The real stood at around three to the dollar in 2003, but the exchange rate fell to 1.56 reals per dollar in early August this year. If this exchange rate continues, it will cause “severe damage” to industry, according to the economist.
But capital flight, triggered by the international financial crisis that originated in the United States, has led to a sharp depreciation of the real since September. Two weeks ago the real stood at 2.30 to the dollar in Brazil, reaching a value of 2.52 on Oct. 23.
The Central Bank intervened, selling dollars after being authorised to use up to 50 billion dollars of the country’s foreign reserves, which totalled 207 billion dollars in early October.
This had the effect of strengthening the real to nearly 2.10 to the dollar, thanks also to the anti-crisis measures taken in the United States and Europe.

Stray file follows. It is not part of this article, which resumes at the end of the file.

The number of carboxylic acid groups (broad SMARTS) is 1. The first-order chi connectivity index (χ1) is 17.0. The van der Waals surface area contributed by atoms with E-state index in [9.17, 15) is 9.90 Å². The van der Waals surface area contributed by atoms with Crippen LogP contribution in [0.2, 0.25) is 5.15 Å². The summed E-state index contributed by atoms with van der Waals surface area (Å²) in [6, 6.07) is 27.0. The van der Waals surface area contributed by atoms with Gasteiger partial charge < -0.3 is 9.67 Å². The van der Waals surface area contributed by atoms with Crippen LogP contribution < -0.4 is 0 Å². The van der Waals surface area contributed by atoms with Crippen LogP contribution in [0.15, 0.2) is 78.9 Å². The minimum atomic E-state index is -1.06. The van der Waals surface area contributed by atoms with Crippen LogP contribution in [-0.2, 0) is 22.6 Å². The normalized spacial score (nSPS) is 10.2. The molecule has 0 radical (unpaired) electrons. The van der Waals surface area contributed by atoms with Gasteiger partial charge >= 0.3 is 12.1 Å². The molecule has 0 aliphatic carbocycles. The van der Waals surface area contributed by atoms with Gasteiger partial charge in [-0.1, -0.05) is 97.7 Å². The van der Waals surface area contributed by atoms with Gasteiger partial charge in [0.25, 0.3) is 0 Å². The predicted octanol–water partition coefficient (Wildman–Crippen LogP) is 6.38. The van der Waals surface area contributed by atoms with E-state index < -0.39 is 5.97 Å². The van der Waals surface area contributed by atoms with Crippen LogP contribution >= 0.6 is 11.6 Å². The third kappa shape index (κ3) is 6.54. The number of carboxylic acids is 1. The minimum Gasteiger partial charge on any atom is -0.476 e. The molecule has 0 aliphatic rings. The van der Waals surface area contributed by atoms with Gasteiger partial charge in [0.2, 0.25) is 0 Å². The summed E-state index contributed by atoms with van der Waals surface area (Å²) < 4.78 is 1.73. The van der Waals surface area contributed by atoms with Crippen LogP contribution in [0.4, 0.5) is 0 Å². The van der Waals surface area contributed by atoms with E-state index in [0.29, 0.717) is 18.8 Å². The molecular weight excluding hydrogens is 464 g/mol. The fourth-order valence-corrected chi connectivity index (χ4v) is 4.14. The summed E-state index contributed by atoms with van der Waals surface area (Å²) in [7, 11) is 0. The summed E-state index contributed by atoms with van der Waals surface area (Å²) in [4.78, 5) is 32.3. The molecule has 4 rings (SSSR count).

Brazil has had one of the most volatile exchange rates in the world in the past three months, if not the most volatile, with sharp rises and falls in the value of the real within the space of a single day.
These are “devastating blows” that damage business and cause losses at a moment’s notice, since “all the big companies have debts in dollars,” and the benefits of the devaluation of the real for exporters “will only be felt in the long term,” Almeida said.
Many Brazilian companies have speculated on future exchange rates, wagering on a continued overvaluation of the real. This could cause huge losses and aggravate the impact of the crisis in Brazil.
In any event, Almeida said the crisis brought about a “correction” in monetary policy, which seemed “to actually be wishing for Dutch disease” by allowing speculative capital to enter and exit the country freely, something that is not permitted in other emerging economies. When the present turmoil has been overcome, some restrictions, however temporary, will have to be imposed, he said.